Introduction:

Vitreoretinal sutureless surgery has evolved in recent years into a safer, more effective group of procedures. It is, therefore, an unexpected sight to have a vitreous hemorrhage at the end of an otherwise uneventful vitrectomy. A possible cause of such a finding is an external hemorrhage that occurs immediatly after the removal of the trocars, that finds its way inside the vitreous cavity through the sclerotomy.

Methods:

The authors present two video cases of vitreous hemorrhages that occured just after the removal of the 23G trocars. In both cases, the bleeding initiated from scleral and conjunctival vessels adjacent to the scleral tunnel, and progressed into the posterior segment that was already filled with air. In the first case, when the superficial hemorrhage was noticed, diathermia was applied and had apparently stopped the bleeding. The result, however, was a gush of blood into the anterior chamber and, after irrigation-aspiration, also filled the vitreous cavity completely, prompting a complete cleansing of the posterior segment as well. The second case was similar at first, but this time the authors based on the previous experience and noticing a darkening of the red reflex, decided to immediatly open the conjunctiva and re-insert the trocars. Although blood found its way to the vitreous cavity, this time the anterior chamber remained clear. This allowed a clear visualizati on of the course of the blood, finding its way from the scleral tunnel inner entrance along the peripheral retina, into a pool over the macula. In this case, this complication was quickly managed.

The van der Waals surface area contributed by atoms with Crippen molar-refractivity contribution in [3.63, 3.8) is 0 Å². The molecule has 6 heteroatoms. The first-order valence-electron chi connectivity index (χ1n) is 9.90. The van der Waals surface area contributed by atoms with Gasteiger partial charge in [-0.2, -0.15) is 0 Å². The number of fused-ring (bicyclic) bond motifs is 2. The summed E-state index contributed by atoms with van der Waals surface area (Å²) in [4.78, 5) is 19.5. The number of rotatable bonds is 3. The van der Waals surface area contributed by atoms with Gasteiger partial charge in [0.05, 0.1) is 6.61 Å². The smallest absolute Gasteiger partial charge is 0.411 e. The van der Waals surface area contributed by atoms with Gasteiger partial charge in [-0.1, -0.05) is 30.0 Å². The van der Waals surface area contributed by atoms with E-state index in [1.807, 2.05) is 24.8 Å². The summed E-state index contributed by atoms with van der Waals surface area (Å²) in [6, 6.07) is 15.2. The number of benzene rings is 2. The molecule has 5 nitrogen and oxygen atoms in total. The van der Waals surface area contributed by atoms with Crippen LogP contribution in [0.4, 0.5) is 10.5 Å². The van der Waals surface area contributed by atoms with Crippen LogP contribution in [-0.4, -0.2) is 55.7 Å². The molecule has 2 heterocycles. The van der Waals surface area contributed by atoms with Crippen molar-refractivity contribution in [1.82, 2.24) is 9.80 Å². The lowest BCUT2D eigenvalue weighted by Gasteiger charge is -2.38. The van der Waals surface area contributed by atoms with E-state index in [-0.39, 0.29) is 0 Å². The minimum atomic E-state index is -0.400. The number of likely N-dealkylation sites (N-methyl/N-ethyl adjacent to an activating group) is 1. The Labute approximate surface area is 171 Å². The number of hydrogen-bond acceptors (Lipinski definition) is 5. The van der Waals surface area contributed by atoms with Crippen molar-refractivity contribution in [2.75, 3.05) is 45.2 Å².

Conclusions:

The authors believe that hemorrhages originating close to the scleral 23G entry-sites may result in unexpected complications. To prevent this complication we suggest that, when extensive external bleeding occurs after trocar removal, air pressure should be increased immediatly while keeping all other ports occluded tightly, the conjunctiva should be opened and the scleral wound should be sutured safely. Performing isolated diathermia or compressing/massaging the conjunctiva, without a sufficient positive pressure differential from the vitreous cavity, may have the unintended effect of forcing the blood to drain interiorly. We believe that ignoring these events and not checking the posterior segment for complications may result in a possible need for reintervention.

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